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Doing the Biz

 

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 Service, Service, Service!

 Robert "Rob" Zee

 

Poor service is probably one of the dumbest reasons for any type of business to fail but it is one of the main reasons why many do fail or at least miss a lot of sales and lose good customers.

If you provide excellent service to your customers, your business stands a better chance to excel, get repeat business, and receive "word of mouth advertising"-the best advertising, period!

For several years, I had a business that provided commercial refrigeration service. Our very best, most loyal customers were those who were unhappy with someone else due to poor service. We always strived to provide good service, our prices were fair but usually slightly higher than all others, and we kept our customers informed-if we had problems, or were busy, we told them so.

In the title of this article, SERVICE is repeated thrice for good reason-you must provide service before, during, and after the sale. If your business "sells [provides] a service," for clarity in this article it will be considered a "good" or "product."

Service Before the Sale

When prospects-potential customers-contact you via phone, mail, or e-mail, see your literature, web site, or advertisement, or visit your office, you must be prepared to provide friendly and courteous service.

If your business is doing so well that you or some other human cannot answer the phone, don't send them to "voice mail hell" or put them on hold forever; quit advertising! There's no point in getting a bunch of new prospects to call you if you're going to make them mad and lose them.

Having an informative brochure and price list that you can mail, and a web site with similar information, will help you provide service before the sale. Some large corporations advertise only for name recognition and they omit prices. You should include pricing information along with convenient ways for prospects to contact you for more information, or to ask questions.

Service During the Sale

Some folks in business don't have a clue what this means. For example, many retailers spend "tons of money" to get folks in their store and have an excellent return policy, yet they make customers stand in line for 20, 30, or more minutes to pay at a counter with a rude cashier.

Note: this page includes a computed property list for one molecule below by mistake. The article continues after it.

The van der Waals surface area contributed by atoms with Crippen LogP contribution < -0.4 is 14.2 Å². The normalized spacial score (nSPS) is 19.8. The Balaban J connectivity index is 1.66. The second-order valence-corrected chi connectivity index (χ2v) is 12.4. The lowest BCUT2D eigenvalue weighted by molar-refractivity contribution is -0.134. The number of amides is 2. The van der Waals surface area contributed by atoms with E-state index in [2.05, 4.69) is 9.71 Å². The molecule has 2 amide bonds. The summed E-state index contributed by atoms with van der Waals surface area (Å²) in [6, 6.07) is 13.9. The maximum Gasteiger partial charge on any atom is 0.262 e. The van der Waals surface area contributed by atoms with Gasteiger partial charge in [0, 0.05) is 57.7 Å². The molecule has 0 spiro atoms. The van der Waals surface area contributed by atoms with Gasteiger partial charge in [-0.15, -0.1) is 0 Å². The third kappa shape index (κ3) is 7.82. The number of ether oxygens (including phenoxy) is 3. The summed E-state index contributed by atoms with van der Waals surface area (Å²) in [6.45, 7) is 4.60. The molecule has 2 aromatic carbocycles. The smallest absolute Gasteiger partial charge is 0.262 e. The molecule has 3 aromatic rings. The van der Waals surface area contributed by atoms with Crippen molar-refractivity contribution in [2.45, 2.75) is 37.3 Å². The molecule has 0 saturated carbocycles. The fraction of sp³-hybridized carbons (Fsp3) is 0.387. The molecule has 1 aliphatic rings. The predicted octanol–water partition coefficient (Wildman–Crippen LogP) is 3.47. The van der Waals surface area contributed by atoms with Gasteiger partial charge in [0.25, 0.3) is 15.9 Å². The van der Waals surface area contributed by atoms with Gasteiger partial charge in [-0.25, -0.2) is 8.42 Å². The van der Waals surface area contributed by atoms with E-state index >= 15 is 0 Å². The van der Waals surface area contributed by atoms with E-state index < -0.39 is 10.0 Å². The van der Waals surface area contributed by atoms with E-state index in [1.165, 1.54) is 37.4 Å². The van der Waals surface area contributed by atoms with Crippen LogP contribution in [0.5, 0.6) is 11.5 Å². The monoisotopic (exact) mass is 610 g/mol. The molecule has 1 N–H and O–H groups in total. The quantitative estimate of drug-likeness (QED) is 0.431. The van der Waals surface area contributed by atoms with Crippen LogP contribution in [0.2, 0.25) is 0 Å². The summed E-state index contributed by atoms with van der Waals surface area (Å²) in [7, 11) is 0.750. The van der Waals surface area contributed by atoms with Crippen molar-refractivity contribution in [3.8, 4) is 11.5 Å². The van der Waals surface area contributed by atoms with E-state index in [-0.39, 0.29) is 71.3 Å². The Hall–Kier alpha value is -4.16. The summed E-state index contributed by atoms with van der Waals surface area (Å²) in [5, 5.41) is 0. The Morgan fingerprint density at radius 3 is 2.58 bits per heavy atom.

Service during the sale includes everything that takes place during the ordering process, receiving payment from the customer, and everything else that happens "in-between." Having goods in stock, proper packaging for shipping, using a reputable service for delivery, and accurate billing are some of the things that should be of the highest caliper.

When customers have questions about any of the steps mentioned, be prepared to answer them. If something is backordered, be sure to let them know right away. When shipping takes several days, be sure that the invoice [for open accounts] doesn't arrive before the goods. You should allow your customers to choose which shipping method they prefer, however, the normal method of delivery should be a reputable shipper with adequate service.

Service After the Sale

In most cases, this means remembering your customer, sending a thank you note, and a greeting card during the holidays. Often, you can keep in touch with your customers with a newsletter or special announcements which, besides customer service, presents an opportunity for repeat sales from your customers.

If your customers have questions or complaints after the sale, it is EXTREMELY IMPORTANT to help your customers. Failure to do so will result in loss of repeat sales and no chance of referrals!

For repeat sales and continuing services that are billed on a regular basis, marketing needs to be involved in the credit and collections process, too. Often, when bills don't get paid, or services are cancelled, the customer is unhappy. If the problem is resolved, most customers will continue to be loyal, however, after they are gone, it's "near about" impossible to get them to trade with you again.

 


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